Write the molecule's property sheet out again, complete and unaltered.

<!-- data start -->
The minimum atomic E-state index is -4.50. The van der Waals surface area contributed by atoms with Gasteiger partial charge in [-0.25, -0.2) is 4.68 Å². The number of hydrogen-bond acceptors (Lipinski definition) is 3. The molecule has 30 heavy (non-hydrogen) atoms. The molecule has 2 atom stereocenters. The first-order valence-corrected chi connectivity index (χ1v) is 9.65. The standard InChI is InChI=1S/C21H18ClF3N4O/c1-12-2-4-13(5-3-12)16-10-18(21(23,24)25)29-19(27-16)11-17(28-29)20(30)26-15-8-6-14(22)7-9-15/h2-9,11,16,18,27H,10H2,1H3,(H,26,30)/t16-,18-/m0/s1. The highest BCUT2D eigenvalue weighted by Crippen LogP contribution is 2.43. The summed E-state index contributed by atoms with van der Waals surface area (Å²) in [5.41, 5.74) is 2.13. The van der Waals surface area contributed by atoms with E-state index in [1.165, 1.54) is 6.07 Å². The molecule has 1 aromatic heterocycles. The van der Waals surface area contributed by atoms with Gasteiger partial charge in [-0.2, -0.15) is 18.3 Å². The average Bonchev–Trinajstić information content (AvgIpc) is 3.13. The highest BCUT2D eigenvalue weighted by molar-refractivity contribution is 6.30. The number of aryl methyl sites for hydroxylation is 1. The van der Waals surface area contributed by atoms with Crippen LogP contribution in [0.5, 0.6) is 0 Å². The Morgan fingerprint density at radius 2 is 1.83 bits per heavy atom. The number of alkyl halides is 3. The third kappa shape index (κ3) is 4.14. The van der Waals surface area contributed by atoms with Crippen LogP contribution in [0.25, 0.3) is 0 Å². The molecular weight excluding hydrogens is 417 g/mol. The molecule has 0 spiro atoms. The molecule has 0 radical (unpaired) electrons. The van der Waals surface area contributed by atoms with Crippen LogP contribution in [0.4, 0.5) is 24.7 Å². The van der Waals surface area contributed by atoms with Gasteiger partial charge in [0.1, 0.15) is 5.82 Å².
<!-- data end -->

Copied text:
The minimum atomic E-state index is -4.50. The van der Waals surface area contributed by atoms with Gasteiger partial charge in [-0.25, -0.2) is 4.68 Å². The number of hydrogen-bond acceptors (Lipinski definition) is 3. The molecule has 30 heavy (non-hydrogen) atoms. The molecule has 2 atom stereocenters. The first-order valence-corrected chi connectivity index (χ1v) is 9.65. The standard InChI is InChI=1S/C21H18ClF3N4O/c1-12-2-4-13(5-3-12)16-10-18(21(23,24)25)29-19(27-16)11-17(28-29)20(30)26-15-8-6-14(22)7-9-15/h2-9,11,16,18,27H,10H2,1H3,(H,26,30)/t16-,18-/m0/s1. The highest BCUT2D eigenvalue weighted by Crippen LogP contribution is 2.43. The summed E-state index contributed by atoms with van der Waals surface area (Å²) in [5.41, 5.74) is 2.13. The van der Waals surface area contributed by atoms with E-state index in [1.165, 1.54) is 6.07 Å². The molecule has 1 aromatic heterocycles. The van der Waals surface area contributed by atoms with Gasteiger partial charge in [-0.2, -0.15) is 18.3 Å². The average Bonchev–Trinajstić information content (AvgIpc) is 3.13. The highest BCUT2D eigenvalue weighted by molar-refractivity contribution is 6.30. The number of aryl methyl sites for hydroxylation is 1. The van der Waals surface area contributed by atoms with Crippen LogP contribution in [0.5, 0.6) is 0 Å². The Morgan fingerprint density at radius 2 is 1.83 bits per heavy atom. The number of alkyl halides is 3. The third kappa shape index (κ3) is 4.14. The van der Waals surface area contributed by atoms with Crippen LogP contribution in [0.25, 0.3) is 0 Å². The molecular weight excluding hydrogens is 417 g/mol. The molecule has 0 spiro atoms. The molecule has 0 radical (unpaired) electrons. The van der Waals surface area contributed by atoms with Crippen LogP contribution in [0.4, 0.5) is 24.7 Å². The van der Waals surface area contributed by atoms with Gasteiger partial charge in [0.1, 0.15) is 5.82 Å².